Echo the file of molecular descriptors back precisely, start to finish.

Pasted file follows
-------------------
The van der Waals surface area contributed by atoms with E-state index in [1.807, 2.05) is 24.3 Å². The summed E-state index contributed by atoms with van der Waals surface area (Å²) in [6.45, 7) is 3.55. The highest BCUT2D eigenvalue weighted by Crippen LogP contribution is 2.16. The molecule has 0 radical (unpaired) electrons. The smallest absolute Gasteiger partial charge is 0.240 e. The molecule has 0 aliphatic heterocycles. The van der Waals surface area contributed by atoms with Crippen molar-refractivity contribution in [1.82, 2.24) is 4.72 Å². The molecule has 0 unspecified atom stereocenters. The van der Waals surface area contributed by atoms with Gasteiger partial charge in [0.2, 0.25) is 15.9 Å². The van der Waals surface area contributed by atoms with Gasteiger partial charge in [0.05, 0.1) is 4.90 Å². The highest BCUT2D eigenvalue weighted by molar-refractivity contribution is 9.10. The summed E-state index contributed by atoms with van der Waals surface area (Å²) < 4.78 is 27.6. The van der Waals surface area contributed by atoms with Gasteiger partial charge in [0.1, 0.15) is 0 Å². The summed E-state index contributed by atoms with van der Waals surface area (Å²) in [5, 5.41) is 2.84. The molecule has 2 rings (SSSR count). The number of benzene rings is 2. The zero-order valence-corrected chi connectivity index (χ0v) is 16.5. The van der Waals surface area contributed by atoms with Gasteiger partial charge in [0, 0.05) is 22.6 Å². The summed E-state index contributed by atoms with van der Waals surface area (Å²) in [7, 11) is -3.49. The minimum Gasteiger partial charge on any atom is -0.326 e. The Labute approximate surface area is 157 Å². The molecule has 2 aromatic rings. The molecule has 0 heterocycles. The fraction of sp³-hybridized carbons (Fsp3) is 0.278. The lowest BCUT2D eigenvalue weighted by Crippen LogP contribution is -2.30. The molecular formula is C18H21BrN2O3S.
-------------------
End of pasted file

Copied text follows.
The van der Waals surface area contributed by atoms with E-state index in [1.807, 2.05) is 24.3 Å². The summed E-state index contributed by atoms with van der Waals surface area (Å²) in [6.45, 7) is 3.55. The highest BCUT2D eigenvalue weighted by Crippen LogP contribution is 2.16. The molecule has 0 radical (unpaired) electrons. The smallest absolute Gasteiger partial charge is 0.240 e. The molecule has 0 aliphatic heterocycles. The van der Waals surface area contributed by atoms with Crippen molar-refractivity contribution in [1.82, 2.24) is 4.72 Å². The molecule has 0 unspecified atom stereocenters. The van der Waals surface area contributed by atoms with Gasteiger partial charge in [0.2, 0.25) is 15.9 Å². The van der Waals surface area contributed by atoms with Gasteiger partial charge in [0.05, 0.1) is 4.90 Å². The highest BCUT2D eigenvalue weighted by molar-refractivity contribution is 9.10. The summed E-state index contributed by atoms with van der Waals surface area (Å²) < 4.78 is 27.6. The van der Waals surface area contributed by atoms with Gasteiger partial charge in [0.1, 0.15) is 0 Å². The summed E-state index contributed by atoms with van der Waals surface area (Å²) in [5, 5.41) is 2.84. The molecule has 2 rings (SSSR count). The number of benzene rings is 2. The zero-order valence-corrected chi connectivity index (χ0v) is 16.5. The van der Waals surface area contributed by atoms with Gasteiger partial charge in [0, 0.05) is 22.6 Å². The summed E-state index contributed by atoms with van der Waals surface area (Å²) in [7, 11) is -3.49. The minimum Gasteiger partial charge on any atom is -0.326 e. The Labute approximate surface area is 157 Å². The molecule has 2 aromatic rings. The molecule has 0 heterocycles. The fraction of sp³-hybridized carbons (Fsp3) is 0.278. The lowest BCUT2D eigenvalue weighted by Crippen LogP contribution is -2.30. The molecular formula is C18H21BrN2O3S.